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Four Point Three Percent?

Ok – a strange title for an article however an important statistic to remember. Especially if you have the desire to become the best at what you do and shine above your competition.

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Ok – a strange title for an article however an important statistic to remember. Especially if you have the desire to become the best at what you do and shine above your competition.

That is the percentage of unhappy clients that will actually take the time to let you know they are unhappy.

4.3 %

That means the remaining 95.7% of unhappy clients will potentially talk with their feet.

They will leave your business, possibly never to return without ever presenting the opportunity for you to put it right.

And you can guarantee that they are spreading the word. And don’t people love stories that bring others into disrepute!

As a communication expert it astounds me how poorly people in business respond to a complaint.

The most common response is to become defensive creating tension between the complainant and themselves. This potentially leads to a situation where the unhappy client feels worse for having bought the problem to your attention and your reputation is in tatters.

So – how does one respond appropriately to complaining customers?

1) To begin with – change your belief around them.

These people are not complaining customers – they are people with gems of information that could quite literally change your business practices for the better. Even the customer that never seems happy does have some merit hidden in their message. Put your personal feelings aside and find the hidden gem. So start with a thank you for bringing this to your attention. Remember – this is an opportunity to review something that may not be working. How do you think great businesses become great businesses – not by digging their toes in and believing they have everything right all of the time?

2) LISTEN then acknowledge.

Give them your undivided attention even if it feels like you are being personally attacked.

So often situations are inflamed because people do not feel heard. Just be silent and let them blow off steam if that is what they need to do.
Then paraphrase their complaint to them – “so from what I understand you are feeling frustrated with our lack of response to your invoicing issue”. Remember in this acknowledgement to recognize the feelings they have so clearly expressed. Keep your voice low and calm – yes even if you feel like – well you know what I mean.

3) Apologize for the inconvenience that may have been caused to them.

I do not believe in apologizing for things when we genuinely believe we have not done anything wrong. However an apology blended in with an acknowledgement of feelings is very powerful “I am very sorry you feel that way” or “I want to apologize for the frustration this has caused you” or “I am so sorry that this has been your experience – this is not how our company wants to work”. You are not admitting to anything here – once again it is about valuing the 4.3% of people that have taken time out to bring things to your attention. It is about acknowledging their feelings.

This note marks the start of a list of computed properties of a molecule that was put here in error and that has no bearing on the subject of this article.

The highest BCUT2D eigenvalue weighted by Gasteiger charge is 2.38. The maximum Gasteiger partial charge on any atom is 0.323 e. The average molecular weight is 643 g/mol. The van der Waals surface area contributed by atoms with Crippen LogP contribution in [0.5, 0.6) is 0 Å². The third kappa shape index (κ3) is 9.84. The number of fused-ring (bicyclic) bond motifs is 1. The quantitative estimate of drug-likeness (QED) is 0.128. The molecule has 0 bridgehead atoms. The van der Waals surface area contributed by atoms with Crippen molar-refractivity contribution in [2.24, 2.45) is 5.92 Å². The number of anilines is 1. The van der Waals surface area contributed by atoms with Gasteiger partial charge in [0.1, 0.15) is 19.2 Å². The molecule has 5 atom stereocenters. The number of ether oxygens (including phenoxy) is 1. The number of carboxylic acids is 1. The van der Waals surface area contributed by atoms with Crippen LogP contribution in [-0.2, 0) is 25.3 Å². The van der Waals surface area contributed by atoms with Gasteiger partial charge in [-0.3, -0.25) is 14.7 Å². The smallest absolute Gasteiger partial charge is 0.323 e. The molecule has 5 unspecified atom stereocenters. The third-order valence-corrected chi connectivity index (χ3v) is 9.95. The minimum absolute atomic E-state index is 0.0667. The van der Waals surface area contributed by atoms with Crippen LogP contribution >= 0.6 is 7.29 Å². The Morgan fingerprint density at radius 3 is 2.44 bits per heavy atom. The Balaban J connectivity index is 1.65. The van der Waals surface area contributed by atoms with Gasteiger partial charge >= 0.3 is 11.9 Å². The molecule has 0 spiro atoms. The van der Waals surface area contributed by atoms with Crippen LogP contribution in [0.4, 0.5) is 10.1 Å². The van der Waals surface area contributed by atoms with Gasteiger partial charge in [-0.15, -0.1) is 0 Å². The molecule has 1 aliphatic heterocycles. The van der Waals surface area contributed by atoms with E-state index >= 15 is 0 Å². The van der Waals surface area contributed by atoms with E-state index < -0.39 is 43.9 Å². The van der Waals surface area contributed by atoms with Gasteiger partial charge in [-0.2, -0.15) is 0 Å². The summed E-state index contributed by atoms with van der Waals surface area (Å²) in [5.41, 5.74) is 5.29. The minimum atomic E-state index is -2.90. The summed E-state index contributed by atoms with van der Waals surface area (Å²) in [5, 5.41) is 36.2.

4) Ask them what would make it right.

Yes I do mean this. They may come up with something that you think is impossible and you are just not prepared to do however it is a starting place. With negotiation middle ground can be reached. This also gives the client a feeling of being valued, that you are keen to put things right and to change their experience with your business. I must remind you though to consider the cost of having someone leaving your business who has switched from anti to a raving fan. That is powerful and an extremely good marketing tool. Weigh up the cost of digging your toes in. (also remember step two – there is no point in asking how to put things right if you are not prepared to listen to their suggestion).

5) Follow up.

Take the whole process a step further with a card or something similar sent to the client thanking them for giving you the opportunity to put things right. Make sure it is personalized to them and share what you have changed in your processes because of the information they passed on to you. They will feel pretty chuffed to think that your business is getting better because of something they shared with you.

None of us enjoy being complained to. However it is part of the improvement process and an opportunity to become great.

Remind yourself of the 4.3% of people that will give you this opportunity and I think you will receive things a little differently.

It has been said many times that customer service in New Zealand is pretty substandard and sadly I see evidence of this time and time again.
Join me on my mission to create customer service second to none through effective communication and developing your people.

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